For an explication of Scientific method to be possible, in my view, it would have to be possible to give an account of the rules of investigation that can be applied in any situation, i.e. be universal. When Newton-Smith accepts that science has no such universal rules all he is left with are guidelines with no explicable superstructure to indicate where and when to follow which advice. The exceptions that Newton-Smith permits become the open door through which Feyerabend’s claims of subjectivity and personal preference manage to thrust their foot. Once that foot is in the door, Newton-Smith seems unable to provide us with reason to believe that an explication of scientific method is possible. At best he leaves the door open for a general explanation, but to explicate requires a universal means of determining what exceptions are to be made and when. Newton-Smith gives no reason to believe this is possible and therefore can only be said to concede that no good explication of scientific method is possible.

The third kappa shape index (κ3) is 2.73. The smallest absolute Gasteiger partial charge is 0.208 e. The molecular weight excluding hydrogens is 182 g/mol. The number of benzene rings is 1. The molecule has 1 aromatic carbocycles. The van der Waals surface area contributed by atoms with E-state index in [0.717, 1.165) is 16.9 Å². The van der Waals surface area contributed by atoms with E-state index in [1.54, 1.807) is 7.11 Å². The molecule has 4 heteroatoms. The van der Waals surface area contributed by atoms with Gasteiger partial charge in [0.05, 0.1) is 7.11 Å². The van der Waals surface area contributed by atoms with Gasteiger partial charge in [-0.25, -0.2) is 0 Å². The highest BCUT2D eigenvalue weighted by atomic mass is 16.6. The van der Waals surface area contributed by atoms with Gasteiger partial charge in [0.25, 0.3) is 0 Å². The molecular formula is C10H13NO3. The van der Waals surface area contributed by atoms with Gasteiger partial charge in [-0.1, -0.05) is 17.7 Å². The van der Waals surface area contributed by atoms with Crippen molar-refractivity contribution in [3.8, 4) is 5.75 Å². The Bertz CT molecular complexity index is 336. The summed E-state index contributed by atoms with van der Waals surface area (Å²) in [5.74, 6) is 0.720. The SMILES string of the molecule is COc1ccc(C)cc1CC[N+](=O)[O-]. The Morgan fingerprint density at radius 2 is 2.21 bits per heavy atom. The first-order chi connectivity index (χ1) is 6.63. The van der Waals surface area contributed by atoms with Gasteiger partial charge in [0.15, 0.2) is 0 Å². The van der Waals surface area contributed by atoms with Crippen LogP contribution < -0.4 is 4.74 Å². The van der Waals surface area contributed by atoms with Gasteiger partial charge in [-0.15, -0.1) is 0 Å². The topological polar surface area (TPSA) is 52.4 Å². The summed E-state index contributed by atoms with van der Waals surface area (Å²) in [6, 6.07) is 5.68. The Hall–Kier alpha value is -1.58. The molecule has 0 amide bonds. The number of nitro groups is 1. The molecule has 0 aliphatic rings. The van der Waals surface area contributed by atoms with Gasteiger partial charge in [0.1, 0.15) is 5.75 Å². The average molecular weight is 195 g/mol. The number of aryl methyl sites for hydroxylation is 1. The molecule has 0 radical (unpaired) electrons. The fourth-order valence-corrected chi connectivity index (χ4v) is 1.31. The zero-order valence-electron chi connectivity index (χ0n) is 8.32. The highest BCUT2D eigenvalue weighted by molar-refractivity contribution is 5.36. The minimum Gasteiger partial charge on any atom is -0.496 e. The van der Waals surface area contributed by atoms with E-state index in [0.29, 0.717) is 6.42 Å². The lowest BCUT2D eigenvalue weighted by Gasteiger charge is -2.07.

Feyerabend’s attack on method when viewed through Newton-Smith’s critical eye does not rule out the possibility of giving an explanation of scientific method but such an explanation could only ever be a general one and certainly not universal. Furthermore, Newton-Smith does not offer an explanation or explication of scientific method he merely challenges Feyerabend’s arguments against method while failing to show a method or demonstrate that such an explication could ever be possible. A.F. Chalmers, in “What is this thing Called Science?” takes a slightly different approach;